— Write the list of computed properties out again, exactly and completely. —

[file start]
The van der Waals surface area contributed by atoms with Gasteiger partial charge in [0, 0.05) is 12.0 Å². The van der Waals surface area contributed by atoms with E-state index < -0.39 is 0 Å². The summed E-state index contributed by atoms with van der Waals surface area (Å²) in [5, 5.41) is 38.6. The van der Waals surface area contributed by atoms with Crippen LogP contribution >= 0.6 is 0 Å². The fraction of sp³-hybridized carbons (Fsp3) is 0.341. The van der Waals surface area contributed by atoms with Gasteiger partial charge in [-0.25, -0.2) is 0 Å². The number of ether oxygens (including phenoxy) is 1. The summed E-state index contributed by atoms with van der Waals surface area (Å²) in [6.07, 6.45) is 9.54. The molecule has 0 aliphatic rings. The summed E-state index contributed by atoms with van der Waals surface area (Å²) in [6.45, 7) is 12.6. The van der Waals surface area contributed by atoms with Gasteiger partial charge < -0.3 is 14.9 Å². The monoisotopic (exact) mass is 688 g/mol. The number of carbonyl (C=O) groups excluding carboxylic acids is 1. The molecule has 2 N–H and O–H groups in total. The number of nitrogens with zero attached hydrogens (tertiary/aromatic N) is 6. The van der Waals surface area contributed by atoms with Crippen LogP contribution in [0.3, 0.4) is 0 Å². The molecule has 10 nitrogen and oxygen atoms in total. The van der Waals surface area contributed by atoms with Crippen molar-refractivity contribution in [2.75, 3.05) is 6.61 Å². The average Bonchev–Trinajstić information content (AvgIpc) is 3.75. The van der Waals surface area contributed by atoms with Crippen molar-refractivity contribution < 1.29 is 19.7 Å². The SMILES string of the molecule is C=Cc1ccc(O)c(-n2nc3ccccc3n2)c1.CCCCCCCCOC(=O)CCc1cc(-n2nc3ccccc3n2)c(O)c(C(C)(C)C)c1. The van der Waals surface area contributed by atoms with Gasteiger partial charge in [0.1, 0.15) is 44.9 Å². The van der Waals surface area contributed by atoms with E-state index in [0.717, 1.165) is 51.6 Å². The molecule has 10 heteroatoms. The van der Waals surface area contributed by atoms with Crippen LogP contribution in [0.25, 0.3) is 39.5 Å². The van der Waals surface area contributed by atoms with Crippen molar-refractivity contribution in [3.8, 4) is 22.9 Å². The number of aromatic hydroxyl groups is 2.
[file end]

The van der Waals surface area contributed by atoms with Gasteiger partial charge in [0, 0.05) is 12.0 Å². The van der Waals surface area contributed by atoms with E-state index < -0.39 is 0 Å². The summed E-state index contributed by atoms with van der Waals surface area (Å²) in [5, 5.41) is 38.6. The van der Waals surface area contributed by atoms with Crippen LogP contribution >= 0.6 is 0 Å². The fraction of sp³-hybridized carbons (Fsp3) is 0.341. The van der Waals surface area contributed by atoms with Gasteiger partial charge in [-0.25, -0.2) is 0 Å². The number of ether oxygens (including phenoxy) is 1. The summed E-state index contributed by atoms with van der Waals surface area (Å²) in [6.07, 6.45) is 9.54. The molecule has 0 aliphatic rings. The summed E-state index contributed by atoms with van der Waals surface area (Å²) in [6.45, 7) is 12.6. The van der Waals surface area contributed by atoms with Gasteiger partial charge < -0.3 is 14.9 Å². The monoisotopic (exact) mass is 688 g/mol. The number of carbonyl (C=O) groups excluding carboxylic acids is 1. The molecule has 2 N–H and O–H groups in total. The number of nitrogens with zero attached hydrogens (tertiary/aromatic N) is 6. The van der Waals surface area contributed by atoms with Crippen LogP contribution in [0.3, 0.4) is 0 Å². The molecule has 10 nitrogen and oxygen atoms in total. The van der Waals surface area contributed by atoms with Crippen molar-refractivity contribution in [2.75, 3.05) is 6.61 Å². The average Bonchev–Trinajstić information content (AvgIpc) is 3.75. The van der Waals surface area contributed by atoms with Crippen molar-refractivity contribution < 1.29 is 19.7 Å². The SMILES string of the molecule is C=Cc1ccc(O)c(-n2nc3ccccc3n2)c1.CCCCCCCCOC(=O)CCc1cc(-n2nc3ccccc3n2)c(O)c(C(C)(C)C)c1. The van der Waals surface area contributed by atoms with Gasteiger partial charge in [0.1, 0.15) is 44.9 Å². The van der Waals surface area contributed by atoms with E-state index in [0.717, 1.165) is 51.6 Å². The molecule has 10 heteroatoms. The van der Waals surface area contributed by atoms with Crippen LogP contribution in [0.25, 0.3) is 39.5 Å². The van der Waals surface area contributed by atoms with Crippen molar-refractivity contribution in [3.8, 4) is 22.9 Å². The number of aromatic hydroxyl groups is 2.